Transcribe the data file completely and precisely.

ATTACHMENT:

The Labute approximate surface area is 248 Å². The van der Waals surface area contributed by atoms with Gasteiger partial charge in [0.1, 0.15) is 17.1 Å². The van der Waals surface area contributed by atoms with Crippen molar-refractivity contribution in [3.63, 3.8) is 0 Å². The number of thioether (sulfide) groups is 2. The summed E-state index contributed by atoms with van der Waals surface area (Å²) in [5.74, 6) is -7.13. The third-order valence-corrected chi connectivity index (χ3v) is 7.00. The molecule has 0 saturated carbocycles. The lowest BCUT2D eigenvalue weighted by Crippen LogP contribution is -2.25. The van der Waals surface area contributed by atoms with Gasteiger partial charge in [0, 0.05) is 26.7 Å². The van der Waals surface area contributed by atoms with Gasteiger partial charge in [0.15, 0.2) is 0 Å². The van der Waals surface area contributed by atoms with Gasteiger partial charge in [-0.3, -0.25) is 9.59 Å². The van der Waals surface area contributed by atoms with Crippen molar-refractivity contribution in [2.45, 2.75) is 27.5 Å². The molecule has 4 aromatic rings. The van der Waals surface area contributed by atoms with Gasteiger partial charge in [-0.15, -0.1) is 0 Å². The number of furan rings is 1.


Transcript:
The Labute approximate surface area is 248 Å². The van der Waals surface area contributed by atoms with Gasteiger partial charge in [0.1, 0.15) is 17.1 Å². The van der Waals surface area contributed by atoms with Crippen molar-refractivity contribution in [3.63, 3.8) is 0 Å². The number of thioether (sulfide) groups is 2. The summed E-state index contributed by atoms with van der Waals surface area (Å²) in [5.74, 6) is -7.13. The third-order valence-corrected chi connectivity index (χ3v) is 7.00. The molecule has 0 saturated carbocycles. The lowest BCUT2D eigenvalue weighted by Crippen LogP contribution is -2.25. The van der Waals surface area contributed by atoms with Gasteiger partial charge in [0, 0.05) is 26.7 Å². The van der Waals surface area contributed by atoms with Gasteiger partial charge in [0.15, 0.2) is 0 Å². The van der Waals surface area contributed by atoms with Gasteiger partial charge in [-0.3, -0.25) is 9.59 Å². The van der Waals surface area contributed by atoms with Crippen molar-refractivity contribution in [2.45, 2.75) is 27.5 Å². The molecule has 4 aromatic rings. The van der Waals surface area contributed by atoms with Gasteiger partial charge in [-0.15, -0.1) is 0 Å². The number of furan rings is 1.